craft beer

spin-glish.com/vocabulary

As new contenders join the 2016 presidential race, the flood of stump speeches and political spin can be overwhelming. On today’s show we’ll talk to a comedy writer who has mastered the art of translating deliberately deceptive double-speak: from politics, to real-estate, to food.

Plus, we’ll hear about a class action lawsuit against blue moon, charging that the self-described “artfully crafted” brew is not really a craft beer.

Sean Hurley

Norman Collins was famous for tattooing sailors. He hopped trains as a kid, joined the Navy, and set up an ink shop in Honolulu where he earned the nickname "Sailor Jerry".  When he died in 1973, he had no idea that one day there'd be a spiced rum with his name on it.

"Here's to life outside the lines. Sailor Jerry Spiced Rum."

In 1999, Steve Grasse helped turn Sailor Jerry the man into Sailor Jerry the brand.

"Sailor Jerry is a huge hit."

Emily Corwin / NHPR

Smuttynose Brewing Company's new brewery opens Saturday in Hampton, NH.  Below is an audio postcard in which Smuttynose's "Master of Propoganda," JT Thompson, gives a tour of the $24 million energy efficient brewery, which produces 65,000 barrels of beer each day.

Adam McCune for NHPR

In the late '90s, craft beer saw a renaissance of sorts. After years of nondescript light beers almost completely dominating the market, tastes seemed to wake up. Breweries and brew-pubs started up almost overnight. A boom was born.

Ryan Lessard / NHPR

Last week I tagged along with a man in Weare who’s tapping black birch trees for their sap. While its syrup is not as sweet as maple syrup, it can be an unexpected and tasty ingredient in home-brewed beer.


New Hampshire’s food system is growing and changing, and that means old jobs are evolving. Farmers, for example, are doing marketing and media along with planting and harvesting. And there are new jobs in the food system as well, including this one: Hotel Beer Master.

James Lee via flickr Creative Commons

Fall is a good time for beer lovers. With the crisp air, light-bodied lagers and shandies are swept off the shelves to make way for dark and amber ales along with multiple versions of October-fest brews... For beer lovers wishing to combine a fall foliage tour with sampling the wares at one of the state’s many breweries, New Hampshire Magazine is here to help.  “The Beer Lovers’ Guide to the Granite State”, a comprehensive guide to enjoying New Hampshire’s local beer industry is now online.  Erica Thoits is assistant editor for New Hampshire Magazine.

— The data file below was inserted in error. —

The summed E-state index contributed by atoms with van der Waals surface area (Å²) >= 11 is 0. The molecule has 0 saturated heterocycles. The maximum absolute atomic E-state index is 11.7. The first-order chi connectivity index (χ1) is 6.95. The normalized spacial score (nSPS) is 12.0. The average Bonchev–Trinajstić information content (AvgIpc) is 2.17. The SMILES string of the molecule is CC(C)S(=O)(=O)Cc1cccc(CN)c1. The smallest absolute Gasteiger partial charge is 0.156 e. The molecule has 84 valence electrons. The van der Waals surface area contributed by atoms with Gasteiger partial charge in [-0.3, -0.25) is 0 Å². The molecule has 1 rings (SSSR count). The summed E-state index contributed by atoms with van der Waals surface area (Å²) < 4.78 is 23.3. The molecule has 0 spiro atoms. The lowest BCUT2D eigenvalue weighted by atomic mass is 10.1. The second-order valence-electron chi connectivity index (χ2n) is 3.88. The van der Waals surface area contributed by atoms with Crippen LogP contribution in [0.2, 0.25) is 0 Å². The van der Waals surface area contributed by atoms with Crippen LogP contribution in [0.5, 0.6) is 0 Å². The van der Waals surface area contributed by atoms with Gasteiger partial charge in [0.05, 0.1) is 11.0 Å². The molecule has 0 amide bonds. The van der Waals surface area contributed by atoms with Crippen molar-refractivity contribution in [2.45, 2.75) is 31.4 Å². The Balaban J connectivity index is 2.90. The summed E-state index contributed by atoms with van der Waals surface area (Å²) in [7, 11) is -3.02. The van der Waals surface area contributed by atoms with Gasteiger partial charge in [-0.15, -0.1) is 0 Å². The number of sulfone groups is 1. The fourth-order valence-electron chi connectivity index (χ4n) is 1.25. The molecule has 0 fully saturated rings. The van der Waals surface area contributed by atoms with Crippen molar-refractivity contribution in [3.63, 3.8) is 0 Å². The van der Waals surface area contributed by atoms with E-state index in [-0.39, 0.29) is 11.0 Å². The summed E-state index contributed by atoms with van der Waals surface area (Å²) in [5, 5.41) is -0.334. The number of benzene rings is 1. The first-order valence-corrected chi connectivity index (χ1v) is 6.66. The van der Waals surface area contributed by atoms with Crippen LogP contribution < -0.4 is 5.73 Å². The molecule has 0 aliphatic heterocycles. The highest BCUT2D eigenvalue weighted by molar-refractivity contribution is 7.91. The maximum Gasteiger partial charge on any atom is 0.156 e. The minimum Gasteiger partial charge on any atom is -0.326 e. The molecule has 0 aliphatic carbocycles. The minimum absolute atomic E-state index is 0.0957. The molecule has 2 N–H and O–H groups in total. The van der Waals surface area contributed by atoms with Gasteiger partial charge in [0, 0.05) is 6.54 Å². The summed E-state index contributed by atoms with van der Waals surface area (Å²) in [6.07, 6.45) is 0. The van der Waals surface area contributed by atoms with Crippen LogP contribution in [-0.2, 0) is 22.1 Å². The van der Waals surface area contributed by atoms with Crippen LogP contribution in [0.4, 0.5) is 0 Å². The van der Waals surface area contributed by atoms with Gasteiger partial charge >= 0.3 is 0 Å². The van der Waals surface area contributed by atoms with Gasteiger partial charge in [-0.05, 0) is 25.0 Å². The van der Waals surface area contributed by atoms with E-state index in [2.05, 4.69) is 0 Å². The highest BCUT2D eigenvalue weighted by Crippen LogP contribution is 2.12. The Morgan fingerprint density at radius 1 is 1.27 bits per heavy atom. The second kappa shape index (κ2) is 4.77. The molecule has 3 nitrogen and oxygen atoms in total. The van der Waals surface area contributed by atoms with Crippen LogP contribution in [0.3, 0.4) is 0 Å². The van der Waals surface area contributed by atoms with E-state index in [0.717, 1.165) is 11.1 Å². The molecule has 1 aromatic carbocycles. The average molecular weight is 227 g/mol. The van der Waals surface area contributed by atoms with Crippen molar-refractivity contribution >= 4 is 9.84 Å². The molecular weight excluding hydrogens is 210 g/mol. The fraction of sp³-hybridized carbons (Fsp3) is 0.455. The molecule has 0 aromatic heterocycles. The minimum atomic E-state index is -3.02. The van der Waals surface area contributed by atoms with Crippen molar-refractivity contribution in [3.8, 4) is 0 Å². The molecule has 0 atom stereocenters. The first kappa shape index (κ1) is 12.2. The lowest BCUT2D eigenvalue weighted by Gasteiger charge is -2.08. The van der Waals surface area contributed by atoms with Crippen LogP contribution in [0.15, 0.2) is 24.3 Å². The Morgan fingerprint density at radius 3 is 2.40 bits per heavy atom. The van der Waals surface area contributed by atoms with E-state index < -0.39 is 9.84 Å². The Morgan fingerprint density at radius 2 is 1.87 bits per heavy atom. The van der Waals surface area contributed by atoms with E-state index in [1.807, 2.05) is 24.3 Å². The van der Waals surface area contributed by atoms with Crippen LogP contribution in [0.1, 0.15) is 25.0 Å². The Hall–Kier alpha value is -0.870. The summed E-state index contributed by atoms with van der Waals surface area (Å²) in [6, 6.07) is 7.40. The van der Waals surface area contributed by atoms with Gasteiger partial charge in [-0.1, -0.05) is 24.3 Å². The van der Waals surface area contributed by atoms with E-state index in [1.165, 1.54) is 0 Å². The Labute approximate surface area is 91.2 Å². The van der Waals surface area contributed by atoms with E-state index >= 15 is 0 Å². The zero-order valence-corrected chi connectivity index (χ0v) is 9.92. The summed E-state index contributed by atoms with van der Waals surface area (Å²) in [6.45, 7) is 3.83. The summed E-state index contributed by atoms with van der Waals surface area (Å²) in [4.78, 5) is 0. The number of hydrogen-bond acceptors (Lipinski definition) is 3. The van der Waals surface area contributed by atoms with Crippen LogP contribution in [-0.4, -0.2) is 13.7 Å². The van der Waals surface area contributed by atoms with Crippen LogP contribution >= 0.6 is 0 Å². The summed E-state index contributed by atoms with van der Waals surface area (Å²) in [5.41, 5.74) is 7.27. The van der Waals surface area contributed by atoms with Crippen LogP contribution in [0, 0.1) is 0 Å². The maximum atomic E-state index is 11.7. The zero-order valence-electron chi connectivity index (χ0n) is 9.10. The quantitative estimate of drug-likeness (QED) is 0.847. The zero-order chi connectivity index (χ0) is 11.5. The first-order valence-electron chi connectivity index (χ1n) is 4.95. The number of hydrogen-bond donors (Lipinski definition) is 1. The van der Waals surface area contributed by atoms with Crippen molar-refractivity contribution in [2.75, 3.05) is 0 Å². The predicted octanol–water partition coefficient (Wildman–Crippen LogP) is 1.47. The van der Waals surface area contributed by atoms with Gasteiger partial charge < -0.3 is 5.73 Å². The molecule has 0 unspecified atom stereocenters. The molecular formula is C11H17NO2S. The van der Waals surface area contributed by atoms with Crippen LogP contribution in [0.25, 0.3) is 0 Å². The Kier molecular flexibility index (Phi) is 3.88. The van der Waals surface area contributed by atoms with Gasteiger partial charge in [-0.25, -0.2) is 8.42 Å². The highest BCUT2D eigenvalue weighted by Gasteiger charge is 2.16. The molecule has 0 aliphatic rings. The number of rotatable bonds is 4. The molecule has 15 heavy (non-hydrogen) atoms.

Emily Corwin / NHPR

Recently Bon Appetit magazine posted a list of its 10 Favorite US nanobreweries – those are very small-scale commercial breweries that produce fewer than 2000 barrels a year.

On that top 10 list? Throwback Brewery in North Hampton, New Hampshire.

It’s yet another sign that the Granite State is a big player in the small brewery movement.

Smuttynose Breaking Ground on Hampton Facility

Aug 16, 2012

Smuttynose Brewery breaks ground tonight on its new facility in Hampton about 10 miles down the coast from its current location in Portsmouth.

Smuttynose says it’s moving to Hampton to support its growth.

The brewery has been creating craft beers in New Hampshire since 1994. After the company produced 15,000 barrels in 2006, its status changed from a ‘micro-brewery’ to a ‘regional independent brewery.’

But Smuttynose president, Peter Egelston, says there’s more to the move than acquiring more space.

It's a good time to brew beer in America. According to beer expert Julia Herz, U.S. brewing isn't just on the upswing, it's on top. "We're now the No. 1 destination for beer, based on diversity and amount of beers," she says.

But if you want to see the strength of America's beer industry, you may want to look past beverage giants like Anheuser-Busch and MillerCoors. According to the Brewers Association, nearly 2,000 American brewers operated during 2011 — the most since the 1880s.

Mead in New Hampshire

Mar 29, 2012
Photo by Todd Bookman for NHPR

Starting a small business is always a challenge.  Starting a meadery? Yeah, that’s not easy either. Just ask Michael Fairbrother

“I talk to people about mead, and they go, ‘What kind of meat do you make?’ I’m like, ‘No, I don’t make meat. I make mead.’ And they don’t understand what that is.”

In 2010, Fairbrother opened Moonlight Meadery in Londonderry, NH.

He’s more than happy to explain that mead is a wine made from honey, not grapes. And like traditional wine, you can’t rush it.